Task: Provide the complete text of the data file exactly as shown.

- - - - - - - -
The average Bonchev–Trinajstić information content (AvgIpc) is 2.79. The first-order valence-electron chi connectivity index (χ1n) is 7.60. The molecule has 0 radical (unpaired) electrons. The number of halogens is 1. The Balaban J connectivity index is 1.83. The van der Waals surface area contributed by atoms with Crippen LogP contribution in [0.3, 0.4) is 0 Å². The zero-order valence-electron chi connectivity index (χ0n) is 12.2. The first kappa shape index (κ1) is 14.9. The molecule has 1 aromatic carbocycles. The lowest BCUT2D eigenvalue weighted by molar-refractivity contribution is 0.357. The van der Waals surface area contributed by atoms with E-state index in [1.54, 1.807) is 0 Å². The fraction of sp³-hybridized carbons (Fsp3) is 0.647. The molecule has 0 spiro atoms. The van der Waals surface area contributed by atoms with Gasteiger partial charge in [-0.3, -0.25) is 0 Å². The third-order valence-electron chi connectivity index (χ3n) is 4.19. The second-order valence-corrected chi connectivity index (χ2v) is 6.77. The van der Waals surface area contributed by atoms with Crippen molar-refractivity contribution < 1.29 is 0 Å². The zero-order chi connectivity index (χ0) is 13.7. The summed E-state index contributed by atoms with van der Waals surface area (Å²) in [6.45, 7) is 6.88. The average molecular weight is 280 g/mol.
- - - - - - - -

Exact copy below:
The average Bonchev–Trinajstić information content (AvgIpc) is 2.79. The first-order valence-electron chi connectivity index (χ1n) is 7.60. The molecule has 0 radical (unpaired) electrons. The number of halogens is 1. The Balaban J connectivity index is 1.83. The van der Waals surface area contributed by atoms with Crippen LogP contribution in [0.3, 0.4) is 0 Å². The zero-order valence-electron chi connectivity index (χ0n) is 12.2. The first kappa shape index (κ1) is 14.9. The molecule has 1 aromatic carbocycles. The lowest BCUT2D eigenvalue weighted by molar-refractivity contribution is 0.357. The van der Waals surface area contributed by atoms with E-state index in [1.54, 1.807) is 0 Å². The fraction of sp³-hybridized carbons (Fsp3) is 0.647. The molecule has 0 spiro atoms. The van der Waals surface area contributed by atoms with Gasteiger partial charge in [-0.3, -0.25) is 0 Å². The third-order valence-electron chi connectivity index (χ3n) is 4.19. The second-order valence-corrected chi connectivity index (χ2v) is 6.77. The van der Waals surface area contributed by atoms with Crippen molar-refractivity contribution < 1.29 is 0 Å². The zero-order chi connectivity index (χ0) is 13.7. The summed E-state index contributed by atoms with van der Waals surface area (Å²) in [6.45, 7) is 6.88. The average molecular weight is 280 g/mol.